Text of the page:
(Reuters Health) – As a strategy for halting the spread of yaws, mass administration of three rounds of azithromycin at six-month intervals was four times more effective than a single round followed by two rounds of targeted treatment, according to results from more than 56,000 children in Papua New Guinea.
The World Health Organization is trying to eradicate the disfiguring skin and long-bones infection by 2030.
“Our intervention led to a tremendous reduction in the prevalence of the disease,” team leader Dr. Oriol Mitja told Reuters Health in an email.
The cluster-randomized trial, reported in The New England Journal of Medicine, was undertaken out of concern that the current strategy that includes targeted treatment, “which focuses only on persons with active infection and their contacts, may not achieve a sufficient level of treatment coverage among those with latent infection,” said the team.
They used one of the two strategies in 38 regions.
Before treatment, the prevalence of active yaws was 0.43% in the group where everyone was destined to get three treatments and 0.46% with conventional therapy.
After 18 months, the rates were 0.04% and 0.16% respectively.
The researchers estimated that for every case of latent yaws prevented among the children, 100 extra doses of azithromycin had to be administered.
“Despite this success, eradication per se was not achieved,” said Dr. Mitja, an infectious diseases researcher at Hospital Germans Trias i Pujol in Barcelona. “Efforts need to be maintained until the target is achieved.”
The disease was particularly effective at rebounding among children ages 6 to 10 years.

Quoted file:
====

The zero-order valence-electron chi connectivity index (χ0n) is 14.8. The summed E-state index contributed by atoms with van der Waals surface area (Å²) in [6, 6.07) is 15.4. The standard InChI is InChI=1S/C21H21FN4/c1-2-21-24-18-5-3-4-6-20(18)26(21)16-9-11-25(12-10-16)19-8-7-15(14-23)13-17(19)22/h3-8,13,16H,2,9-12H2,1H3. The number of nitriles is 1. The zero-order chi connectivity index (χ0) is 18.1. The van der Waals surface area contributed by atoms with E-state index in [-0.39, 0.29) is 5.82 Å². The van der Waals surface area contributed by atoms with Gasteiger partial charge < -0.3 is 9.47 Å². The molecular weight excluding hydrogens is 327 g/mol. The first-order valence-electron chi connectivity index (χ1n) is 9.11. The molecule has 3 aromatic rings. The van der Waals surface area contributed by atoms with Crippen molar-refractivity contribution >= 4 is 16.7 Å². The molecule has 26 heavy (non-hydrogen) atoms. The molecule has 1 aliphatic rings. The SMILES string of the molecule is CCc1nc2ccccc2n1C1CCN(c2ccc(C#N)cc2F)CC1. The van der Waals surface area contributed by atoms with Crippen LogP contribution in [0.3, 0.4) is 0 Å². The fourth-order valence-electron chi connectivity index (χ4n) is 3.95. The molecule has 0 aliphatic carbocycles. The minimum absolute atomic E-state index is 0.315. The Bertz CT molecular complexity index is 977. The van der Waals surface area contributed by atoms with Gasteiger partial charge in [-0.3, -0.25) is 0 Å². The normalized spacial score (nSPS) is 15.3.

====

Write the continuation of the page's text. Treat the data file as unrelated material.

“The reason why the intervention did not get all the way to elimination is not clear, but it may be related to several factors like spillover of cases from the wards in the control group to the wards in the experimental group, or an insufficient number of latent cases treated, or active cases that were missed,” Dr. Mitja said.
“It is extremely difficult to reach the whole population in an endemic area due to the lack of official censuses, which may cause some to be left behind unintentionally.,” he added. “Also, most of these populations live off an informal economy which might involve frequent traveling (for selling products for day-to-day survival, for instance), which further hinders the capacity of reaching the whole of the population when deploying a mass drug administration.”
The cost of the two interventions is similar, said Dr. Mitja.
There were only three cases of antibiotic resistance, and those patients were successfully treated with injectable penicillin.
“The appearance of azithromycin-resistant cases is a heads up on the need to perform continuous monitoring for antibiotic resistance for early identification and stopping the spread,” Dr. Mitja said.
“We are a step closer to achieving the eradication of an infectious disease, the second in history, after smallpox,” he said. “The development of eradication strategies is relevant to other infectious diseases which is a critical field for the well-being of humanity in the future. In the coming decades, it is expected that there will be new emerging infections, and some may be more dangerous than Covid-19; hence the need for research on disease control and eradication.”
SOURCE: https://bit.ly/3eE1i0j The New England Journal of Medicine, online January 5, 2022.
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